Watch out for these $20 notes
NSW Police have urged Australians to be on the lookout for fake $20 notes that may be in circulation.
Police from the Northern Rivers area near the Queensland border are investigating after an elderly person unknowingly used a counterfeit $20 note to pay for some hay.
The notes are supposed to be used to train Chinese bank tellers but have "made their way to the Northern Rivers where people are using them illegally", the Richmond Police District said on Facebook.
"Police attached to Richmond Police District are investigating an incident where a $20 training note was used to pay for an item from a Facebook advisement," the post said. "An elderly person paid for some hay and was unaware they had the training note amongst other $20 notes in their possession."
Police are warning people to look for the notes, which are marked with Chinese characters that reportedly translate as "training money".
"This could be a one-off incident however it's a timely reminder for people to be vigilant when dealing with large amounts of money making sure there are no counterfeit or fake notes being circulated," police said.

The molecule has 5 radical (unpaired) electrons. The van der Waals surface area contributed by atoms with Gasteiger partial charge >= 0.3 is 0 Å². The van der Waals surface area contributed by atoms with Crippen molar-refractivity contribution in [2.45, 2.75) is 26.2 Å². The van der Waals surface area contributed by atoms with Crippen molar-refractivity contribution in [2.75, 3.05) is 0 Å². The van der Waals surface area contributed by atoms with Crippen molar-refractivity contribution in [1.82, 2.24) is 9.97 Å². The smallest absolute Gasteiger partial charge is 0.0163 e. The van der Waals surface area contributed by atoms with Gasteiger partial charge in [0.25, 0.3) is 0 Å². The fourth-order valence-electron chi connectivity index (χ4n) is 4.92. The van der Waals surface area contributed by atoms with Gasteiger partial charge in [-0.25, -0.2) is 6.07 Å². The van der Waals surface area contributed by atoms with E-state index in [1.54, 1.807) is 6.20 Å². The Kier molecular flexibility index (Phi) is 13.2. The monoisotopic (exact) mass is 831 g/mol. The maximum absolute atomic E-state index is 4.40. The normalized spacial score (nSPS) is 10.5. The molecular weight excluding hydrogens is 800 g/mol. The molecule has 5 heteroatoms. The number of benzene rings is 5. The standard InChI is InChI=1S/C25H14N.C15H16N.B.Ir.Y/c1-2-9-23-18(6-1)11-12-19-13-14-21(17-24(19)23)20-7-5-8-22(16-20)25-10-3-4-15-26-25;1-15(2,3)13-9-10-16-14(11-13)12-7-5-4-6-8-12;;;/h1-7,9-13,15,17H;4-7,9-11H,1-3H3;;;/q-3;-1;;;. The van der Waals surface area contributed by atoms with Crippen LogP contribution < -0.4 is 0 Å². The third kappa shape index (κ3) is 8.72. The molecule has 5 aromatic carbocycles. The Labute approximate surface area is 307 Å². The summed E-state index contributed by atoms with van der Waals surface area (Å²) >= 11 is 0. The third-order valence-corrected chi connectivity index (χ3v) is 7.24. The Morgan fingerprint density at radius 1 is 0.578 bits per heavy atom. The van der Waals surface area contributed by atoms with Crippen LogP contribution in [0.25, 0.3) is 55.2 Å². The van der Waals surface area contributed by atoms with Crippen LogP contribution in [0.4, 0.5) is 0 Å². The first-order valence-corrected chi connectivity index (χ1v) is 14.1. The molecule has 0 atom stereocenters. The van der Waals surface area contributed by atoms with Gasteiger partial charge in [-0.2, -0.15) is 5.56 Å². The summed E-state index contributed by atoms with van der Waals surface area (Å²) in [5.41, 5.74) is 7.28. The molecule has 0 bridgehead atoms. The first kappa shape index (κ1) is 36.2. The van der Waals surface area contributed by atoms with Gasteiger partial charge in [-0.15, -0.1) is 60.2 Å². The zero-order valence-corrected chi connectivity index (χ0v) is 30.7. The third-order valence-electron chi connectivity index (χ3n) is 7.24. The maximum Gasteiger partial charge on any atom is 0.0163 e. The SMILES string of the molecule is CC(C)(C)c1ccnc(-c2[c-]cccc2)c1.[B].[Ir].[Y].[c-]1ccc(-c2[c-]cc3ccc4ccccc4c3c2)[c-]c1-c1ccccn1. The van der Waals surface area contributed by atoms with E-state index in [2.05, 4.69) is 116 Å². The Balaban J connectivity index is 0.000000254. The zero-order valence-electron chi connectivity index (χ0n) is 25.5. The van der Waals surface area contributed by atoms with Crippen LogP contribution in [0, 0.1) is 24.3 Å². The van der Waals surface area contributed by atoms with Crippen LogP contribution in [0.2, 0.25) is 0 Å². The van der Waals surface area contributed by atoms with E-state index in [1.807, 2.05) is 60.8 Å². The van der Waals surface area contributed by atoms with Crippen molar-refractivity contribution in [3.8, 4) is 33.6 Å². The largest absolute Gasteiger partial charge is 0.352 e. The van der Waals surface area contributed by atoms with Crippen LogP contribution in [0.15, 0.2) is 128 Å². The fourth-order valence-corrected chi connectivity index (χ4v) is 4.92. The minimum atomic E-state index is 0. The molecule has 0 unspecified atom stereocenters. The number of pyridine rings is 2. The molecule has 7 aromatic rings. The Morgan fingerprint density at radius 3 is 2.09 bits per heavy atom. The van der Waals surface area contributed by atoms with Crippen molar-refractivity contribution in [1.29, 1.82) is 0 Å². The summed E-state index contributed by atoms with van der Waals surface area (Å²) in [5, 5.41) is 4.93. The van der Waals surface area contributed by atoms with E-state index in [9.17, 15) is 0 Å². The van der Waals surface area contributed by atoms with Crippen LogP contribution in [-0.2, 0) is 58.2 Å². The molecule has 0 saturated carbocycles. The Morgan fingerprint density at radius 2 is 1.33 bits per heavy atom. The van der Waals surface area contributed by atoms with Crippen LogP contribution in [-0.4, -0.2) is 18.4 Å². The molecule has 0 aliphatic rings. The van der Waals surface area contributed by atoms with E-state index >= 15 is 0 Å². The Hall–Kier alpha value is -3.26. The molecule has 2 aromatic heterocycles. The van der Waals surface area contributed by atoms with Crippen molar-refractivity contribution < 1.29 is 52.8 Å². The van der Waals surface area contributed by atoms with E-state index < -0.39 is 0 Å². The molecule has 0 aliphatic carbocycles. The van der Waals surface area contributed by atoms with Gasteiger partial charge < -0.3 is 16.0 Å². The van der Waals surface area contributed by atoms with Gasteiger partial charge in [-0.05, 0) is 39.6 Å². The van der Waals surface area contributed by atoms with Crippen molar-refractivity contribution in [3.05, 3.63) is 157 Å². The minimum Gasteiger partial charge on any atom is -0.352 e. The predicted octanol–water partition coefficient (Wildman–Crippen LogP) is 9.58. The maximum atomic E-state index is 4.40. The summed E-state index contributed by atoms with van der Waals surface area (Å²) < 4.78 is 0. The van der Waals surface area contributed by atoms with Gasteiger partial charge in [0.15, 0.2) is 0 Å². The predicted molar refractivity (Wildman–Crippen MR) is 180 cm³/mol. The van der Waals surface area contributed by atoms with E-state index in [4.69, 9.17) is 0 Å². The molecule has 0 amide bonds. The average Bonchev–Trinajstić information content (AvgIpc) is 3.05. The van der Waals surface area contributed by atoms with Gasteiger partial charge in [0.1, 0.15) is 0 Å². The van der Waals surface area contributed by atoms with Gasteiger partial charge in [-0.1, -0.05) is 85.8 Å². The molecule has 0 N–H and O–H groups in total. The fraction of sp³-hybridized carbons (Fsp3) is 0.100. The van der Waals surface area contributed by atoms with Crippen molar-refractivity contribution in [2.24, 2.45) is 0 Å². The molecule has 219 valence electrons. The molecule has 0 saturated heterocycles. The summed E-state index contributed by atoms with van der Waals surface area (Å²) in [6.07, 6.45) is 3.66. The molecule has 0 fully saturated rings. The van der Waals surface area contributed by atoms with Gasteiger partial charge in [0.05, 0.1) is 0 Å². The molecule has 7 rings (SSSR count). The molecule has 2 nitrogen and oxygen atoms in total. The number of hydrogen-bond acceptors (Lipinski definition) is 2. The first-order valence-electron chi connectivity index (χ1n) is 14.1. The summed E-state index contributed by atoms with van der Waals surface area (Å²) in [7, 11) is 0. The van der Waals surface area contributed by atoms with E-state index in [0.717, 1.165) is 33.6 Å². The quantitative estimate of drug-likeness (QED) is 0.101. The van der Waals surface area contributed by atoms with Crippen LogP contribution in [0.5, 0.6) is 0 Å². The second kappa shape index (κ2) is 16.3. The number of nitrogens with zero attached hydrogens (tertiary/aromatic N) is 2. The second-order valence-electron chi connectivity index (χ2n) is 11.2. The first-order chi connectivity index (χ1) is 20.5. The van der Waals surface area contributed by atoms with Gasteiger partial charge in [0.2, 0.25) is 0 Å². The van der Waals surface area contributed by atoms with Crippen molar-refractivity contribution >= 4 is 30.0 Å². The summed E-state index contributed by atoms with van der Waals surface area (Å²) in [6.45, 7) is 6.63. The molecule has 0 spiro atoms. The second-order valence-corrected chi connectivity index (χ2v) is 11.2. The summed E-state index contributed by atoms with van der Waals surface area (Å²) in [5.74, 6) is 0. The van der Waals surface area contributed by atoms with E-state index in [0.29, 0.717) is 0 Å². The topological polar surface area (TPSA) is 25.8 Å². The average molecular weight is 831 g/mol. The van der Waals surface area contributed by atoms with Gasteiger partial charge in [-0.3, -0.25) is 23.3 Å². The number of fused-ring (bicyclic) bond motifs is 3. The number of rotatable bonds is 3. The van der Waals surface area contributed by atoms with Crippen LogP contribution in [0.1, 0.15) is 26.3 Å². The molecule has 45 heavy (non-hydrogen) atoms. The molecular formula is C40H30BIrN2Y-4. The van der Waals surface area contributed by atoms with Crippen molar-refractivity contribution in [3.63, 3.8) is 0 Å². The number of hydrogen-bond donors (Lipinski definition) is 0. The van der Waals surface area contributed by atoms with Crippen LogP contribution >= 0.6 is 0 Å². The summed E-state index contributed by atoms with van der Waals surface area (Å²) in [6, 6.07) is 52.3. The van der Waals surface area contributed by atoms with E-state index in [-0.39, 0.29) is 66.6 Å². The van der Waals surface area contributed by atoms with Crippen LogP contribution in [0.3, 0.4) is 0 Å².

It comes as the Reserve Bank attempts to raise awareness of counterfeiting, saying it detects tens of thousands of forged notes every year.
People who get stuck with a counterfeit banknote don't get compensated for handing it in and could be charged with a crime if they try to spend it.
Redesigned $5, $10 and $50 banknotes, intended to be more difficult to forge, were introduced in 2016, 2017 and 2018. The new $20 note enters circulation in October.
The RBA skipped the $20 and went straight to the $50 in part because the $50 is more popular with counterfeiters.
HOW TO SPOT A FAKE
1. Is it plastic? Australian banknotes are printed on plastic and have a distinct feel. A suspect banknote may feel excessively thick or thin compared to a genuine banknote. It is difficult to start a tear along the edge of a genuine banknote. You can also try scrunching the banknote in your hand - a genuine banknote should spring back.
2. Look for the Coat of Arms. If you hold the banknote to the light, you should see the Australian Coat of Arms.
3. Look for the star. Diamond-shaped patterns are printed inside a circle on both sides of the banknote. If you hold the banknote up to the light, the patterns should line up perfectly to form a seven-pointed star.
4. Check the clear window. The clear window should be an integral part of the banknote and not an addition. Check that the white image printed on the window cannot be easily rubbed off. Also look for the embossing - there is a wave pattern in the window of the $10 banknote, and the value of the banknote in the windows of $20, $50 and $100 banknotes.
Source: Queensland Police